Tuesday, February 7, 2012

Spice Temple II

It has been almost a year since my last visit to the Spice Temple and I wonder why it has been such a long interlude between visits. You know you're onto a winner when you see me blog about a place twice...so another year, another dinner.

Despite only receiving 1 "chef's hat", the food here in my opinion is some of the best Chinese to be had. This place stands apart from the rest by deviating from the so so boring, Cantonese cuisine that is more often than not branded as "Chinese". Yes Cantonese cuisine is Chinese, but seriously, it gets pretty damn boring sometimes.

Firstly, the restaurant space is dark but the silouhettes of coloured glass looking onto Southbank create the perfect space for a dinner. It is indeed, a super sexy space. Secondly, the service was effortless and impeccable, all done with a smile (I know, WTF?! waiters and waitresses smiling, WTF! indeed) It is interesting that the Neil Perry empire could have such different restaurants as my last visits to Rockpool left me less than impressed. But I am so glad, the Spice Temple works.

The kitchen, was phenomenally fast which suited us just fine, if not better than fine. So, this was majorly bonus points for Spice Temple!

I won't talk about the food too much as I've posted about this place before, all you need to know is that everything we ordered was what it should have been. No mismatches in flavours or textures. We ended up ordering their tingling prawns, steamed eggplant, crispy pork belly with smoked tofu, shanghai style tofu and crab soup, hot and numbing crispy pork, green lip abalone with mushrooms, steamed lobster with ginger and shallots, choy sum with garlic, and a few desserts.

Notable mentions go to the cold eggplant dish, shanghai style crab and tofu soup and the "hot and numbing" crispy duck. They are serious about the hot and numbing, probably more than last time (or maybe my tolerance has dropped) but damn, was it delicious. Oh and of course, if you can't deal with "heat", don't order the hot and spicy dishes - they aren't being dramatic when they say it's hot. I do note that their lobster this time round was much much better than what I remember. Much better. I don't understand where all the bitching and moaning  about this place in other reviews comes from - because, this place is ace.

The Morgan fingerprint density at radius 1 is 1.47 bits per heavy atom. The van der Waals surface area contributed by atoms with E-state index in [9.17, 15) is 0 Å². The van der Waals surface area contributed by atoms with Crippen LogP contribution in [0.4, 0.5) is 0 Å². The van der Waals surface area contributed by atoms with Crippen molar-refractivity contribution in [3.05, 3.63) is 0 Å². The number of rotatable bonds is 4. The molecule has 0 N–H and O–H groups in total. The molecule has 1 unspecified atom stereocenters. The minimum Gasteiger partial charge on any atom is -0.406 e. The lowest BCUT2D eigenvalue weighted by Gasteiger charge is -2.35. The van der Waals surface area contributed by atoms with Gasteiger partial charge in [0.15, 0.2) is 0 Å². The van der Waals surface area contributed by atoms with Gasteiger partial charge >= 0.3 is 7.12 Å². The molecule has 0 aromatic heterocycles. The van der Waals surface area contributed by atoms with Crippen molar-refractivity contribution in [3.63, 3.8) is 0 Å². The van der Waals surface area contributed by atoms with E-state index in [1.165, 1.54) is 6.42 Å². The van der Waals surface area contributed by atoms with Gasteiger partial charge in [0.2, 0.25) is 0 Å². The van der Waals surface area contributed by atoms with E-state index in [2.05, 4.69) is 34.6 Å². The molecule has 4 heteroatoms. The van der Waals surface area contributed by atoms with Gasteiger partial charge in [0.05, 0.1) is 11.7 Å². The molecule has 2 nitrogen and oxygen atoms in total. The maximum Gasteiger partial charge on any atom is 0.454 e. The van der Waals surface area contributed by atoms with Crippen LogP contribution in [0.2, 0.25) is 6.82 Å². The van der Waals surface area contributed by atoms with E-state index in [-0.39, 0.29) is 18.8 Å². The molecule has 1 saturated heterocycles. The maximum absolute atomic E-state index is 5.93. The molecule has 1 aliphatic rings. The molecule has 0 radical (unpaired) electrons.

Indeed, I do love the Spice Temple and so should you.

Spice Temple, Crown Casino Complex, Melbourne
Spice Temple on Urbanspoon

Monday, February 6, 2012


Well, MissChu is allegedly the queen of rice paper rolls (as per their slogan) so you really should expect phenomenal rice paper rolls.

I have to disclaim my bias here, and say we (as in others in my family) do brilliant rice paper rolls. As in, just as good as place..if not better, so I knew, it'd take an epic effort to wow me, especially on rice paper rolls.

The positives is that I don't think there is any other place like this in Melbourne, not that I know of anyway, so they've got that niche covered. However, they seemed pre-prepared. This is great for lunch time, but for a dinner type meal, I think it was a bit "meh". Why am I so critical I hear you ask!? Well, rice paper rolls are just THAT much better when they're freshly rolled because they start to dry up very quickly. The one I had, the skin was getting dry, but the fillings were delicious.

A lot of places fill them with vermicilli and a few herbs and a tiny slither of meat. Which really is quite disappointing. MissChu certainly has the balance right.
Their cocktails are interesting as well, using the classic, "Frozen Fresh Young Coconut" juices that you can get at an asian supermarket as the basis for their cocktails. Pretty nice, but beware diabetics.

I think in summary, it is an ok place to get a quick bite in the CBD. Yes they do good rice paper rolls, but I must admit, I won't be waking up in a cold sweat thinking about them.